A lot of people will pay very good money for a custom mural done on play room or den walls. These are generally colorful scenes done in opaque water colors and varnished over when well dried. Better practice this one first! Banks and restaurants also go for these.
A well drawn replica of a new home will sell to the proud home owner. Merchants will pay for good drawings of their stores. They hang em on the walls and use 'em on letterheads and in advertising.
Most factories print a small paper or magazine for employees. Offer to do art work or a cartoon for them.
Teach yourself to do a nice job of lettering and learn to use transfer lettering. You'll find a lot more jobs coming your way.
Drop in to the local TV station with a portfolio. Local stations can always use locally-drawn "spots." Some cartoonists have even landed a cartoon TV program of their own.
OK. We started telling you about magazine cartooning so it's about time we got back to the main subject.
There are thousands and thousands of specialized publications printed in this country. You know about Life and Newsweek and other national magazines... but have you ever heard of Boot and Shoe Recorder? Or Pure Milk News? Or Printing Impressions? Probably not, but all three use cartoons.
Go to the local library and look through the directories of business and trade magazines. One is Gebbie's and another is published by N.W. Ayres and Sons. They'll open your eyes and give you enough names and addresses to keep you busy for a long, long time. But you'll be submitting your work a little blindly if you only use such directories.
As I mentioned earlier, subscribe to the cartoonists' tip sheets. They'll keep you advised of buying action in the middle and minor magazines. So will Writer's Digest and Author and Journalist. They all list cartoon markets and, if you submit to the magazines listed, you should gradually build up a list of editors that will regularly buy your work, assuming it is of professional quality.
These little magazines are actually pretty easy to work with and, if your gag sense is sharp and you can slant ideas to the readers of a particular publication, your art work can actually be a little rough.
One word of caution: Stick to the fields you know. Because I lived on a farm when I was doing my heavy cartoon work, I drew mostly farm and dairy cartoons and had no trouble selling them to the smaller farm publications. I was also hung up on aviation and developed a secondary market around that interest.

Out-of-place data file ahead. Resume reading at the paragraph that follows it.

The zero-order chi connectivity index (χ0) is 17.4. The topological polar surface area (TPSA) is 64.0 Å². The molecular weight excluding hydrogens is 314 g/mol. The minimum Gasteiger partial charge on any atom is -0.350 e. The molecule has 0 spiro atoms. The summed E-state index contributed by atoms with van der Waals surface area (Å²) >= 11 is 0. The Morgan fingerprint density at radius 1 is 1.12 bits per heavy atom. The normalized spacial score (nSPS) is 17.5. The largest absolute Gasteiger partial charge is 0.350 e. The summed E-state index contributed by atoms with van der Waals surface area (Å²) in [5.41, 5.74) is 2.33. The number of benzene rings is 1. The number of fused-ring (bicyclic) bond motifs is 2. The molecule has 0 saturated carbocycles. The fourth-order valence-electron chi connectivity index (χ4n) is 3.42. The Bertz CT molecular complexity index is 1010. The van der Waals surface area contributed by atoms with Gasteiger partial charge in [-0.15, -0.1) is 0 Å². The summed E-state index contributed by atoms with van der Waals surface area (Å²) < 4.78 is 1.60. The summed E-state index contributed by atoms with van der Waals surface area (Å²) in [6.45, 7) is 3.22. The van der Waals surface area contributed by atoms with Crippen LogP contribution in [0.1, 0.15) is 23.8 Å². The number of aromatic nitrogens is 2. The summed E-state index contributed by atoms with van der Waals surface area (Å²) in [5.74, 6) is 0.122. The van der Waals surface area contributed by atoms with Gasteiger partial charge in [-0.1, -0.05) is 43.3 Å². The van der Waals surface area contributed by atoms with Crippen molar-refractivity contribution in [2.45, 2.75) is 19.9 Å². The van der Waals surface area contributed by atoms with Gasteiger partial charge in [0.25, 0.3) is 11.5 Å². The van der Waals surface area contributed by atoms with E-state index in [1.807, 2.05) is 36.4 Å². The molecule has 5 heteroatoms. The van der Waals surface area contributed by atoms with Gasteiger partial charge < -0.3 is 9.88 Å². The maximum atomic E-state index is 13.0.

No matter what magazine you decide to submit to, give the editor what he wants for his readers, not what you want them to have. This is called slanting your work. You send farm cartoons to farm magazines, girly cartoons to girly publications and supermarket cartoons to magazines for supermarket managers.
If you run across a new market and you don't know exactly what kind of cartoons it uses, get a copy of the magazine and study it. If you can't find a copy, write the editor, tell him you're a cartoonist, offer your services and ask for samples of his publication. If he's interested, he'll send you a few copies. If he's not interested, it's better to find out right in front.
Most editors are honest and hard working, but you'll find a few that won't return drawings or who use your stuff and never pay for it. Forget them. They don't last very long, anyway. There are more good markets than you can cover. Concentrate on the good ones.
After you've drawn up a good batch of 10 or 12 cartoons (or five or six for a very specialized market), address a 9-by-12-inch manila envelope to yourself and a 9 1/2-by-12 1/2 inch envelope to the editor. Stamp both envelopes with sufficient postage, put the cartoons into the smaller one and put it into the big envelope. A cardboard stiffener is also a good idea. Seal the large envelope and mail. It's now becoming increasingly popular to make a very light fold across the center of the batch of drawings and use half-size envelopes. They seem to stand up a lot better in the mail.
You can seal cartoons, according to the post office regulations, and send them third class as long as you don't include a written note. If your local post office gives you a hard time on this, write to the Postmaster General in Washington, D.C.
Always include return postage and a return address on the envelope in your submission.
Sooner or later, you'll have to set up some kind of system so you can keep a record of the drawings you have in the mail, the ones that have already been to a particular editor, and the ones that haven't. You'll want to put your name and address on the back of each cartoon too. Editors sometimes get several batches mixed up together and this will help to keep everything straight.
The usual rule for a beginning cartoonist is "Get as much as you can, but get the job!" As you start doing work for local business men and newspapers, you'll find, that many of them can't — or won't — pay a lot for the work they use.
Don't be discouraged. The experience acquired on these first jobs is worth a great deal to you. As you improve your work, you'll gradually slide up from, maybe, 5 dollars a drawing to 15 to 50 dollars or more. Some of the trade journals even pay more than 100 dollars to their regular contributors.
A good artist who keeps at least 10 batches of cartoons in the mail at all times should average 100 to 200 dollars a week. A part-timer with only a batch or two out at any one time can generally pick up 10 to 20 dollars of extra spending money each week. That's not great, but cartooning worked that way can be looked upon as a hobby that pays its way. I've seen a lot of times when that 10 dollars came in very, very handy.
Naturally, since you want to be a cartoonist, you're going to make every last drawing your very best, whether it's a paid-for-in-advance 100 dollar cartoon or a 5 dollar spot.
Cartooning is no bed of roses but it can be a very fun way of making a living and — if you make it to the top with a syndicated strip of your own or as a regular artist for, say, Playboy, you'll be in the big money, indeed.